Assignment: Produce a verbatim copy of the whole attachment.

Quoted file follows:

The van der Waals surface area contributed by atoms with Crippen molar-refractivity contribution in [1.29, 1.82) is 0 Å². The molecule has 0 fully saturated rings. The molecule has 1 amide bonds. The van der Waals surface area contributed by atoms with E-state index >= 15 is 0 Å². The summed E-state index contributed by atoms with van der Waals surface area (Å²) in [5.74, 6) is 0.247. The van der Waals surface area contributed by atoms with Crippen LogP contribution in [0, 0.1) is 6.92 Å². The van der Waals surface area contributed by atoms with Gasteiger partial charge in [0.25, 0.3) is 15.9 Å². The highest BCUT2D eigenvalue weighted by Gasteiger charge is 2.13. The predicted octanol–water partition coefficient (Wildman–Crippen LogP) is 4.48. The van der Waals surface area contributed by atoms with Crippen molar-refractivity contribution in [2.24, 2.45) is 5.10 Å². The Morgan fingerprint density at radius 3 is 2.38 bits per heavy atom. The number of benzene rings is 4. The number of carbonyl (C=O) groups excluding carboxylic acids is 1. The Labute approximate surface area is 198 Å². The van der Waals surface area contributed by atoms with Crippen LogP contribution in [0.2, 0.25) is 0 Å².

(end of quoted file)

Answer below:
The van der Waals surface area contributed by atoms with Crippen molar-refractivity contribution in [1.29, 1.82) is 0 Å². The molecule has 0 fully saturated rings. The molecule has 1 amide bonds. The van der Waals surface area contributed by atoms with E-state index >= 15 is 0 Å². The summed E-state index contributed by atoms with van der Waals surface area (Å²) in [5.74, 6) is 0.247. The van der Waals surface area contributed by atoms with Crippen LogP contribution in [0, 0.1) is 6.92 Å². The van der Waals surface area contributed by atoms with Gasteiger partial charge in [0.25, 0.3) is 15.9 Å². The highest BCUT2D eigenvalue weighted by Gasteiger charge is 2.13. The predicted octanol–water partition coefficient (Wildman–Crippen LogP) is 4.48. The van der Waals surface area contributed by atoms with Crippen molar-refractivity contribution in [2.24, 2.45) is 5.10 Å². The Morgan fingerprint density at radius 3 is 2.38 bits per heavy atom. The number of benzene rings is 4. The number of carbonyl (C=O) groups excluding carboxylic acids is 1. The Labute approximate surface area is 198 Å². The van der Waals surface area contributed by atoms with Crippen LogP contribution in [0.2, 0.25) is 0 Å².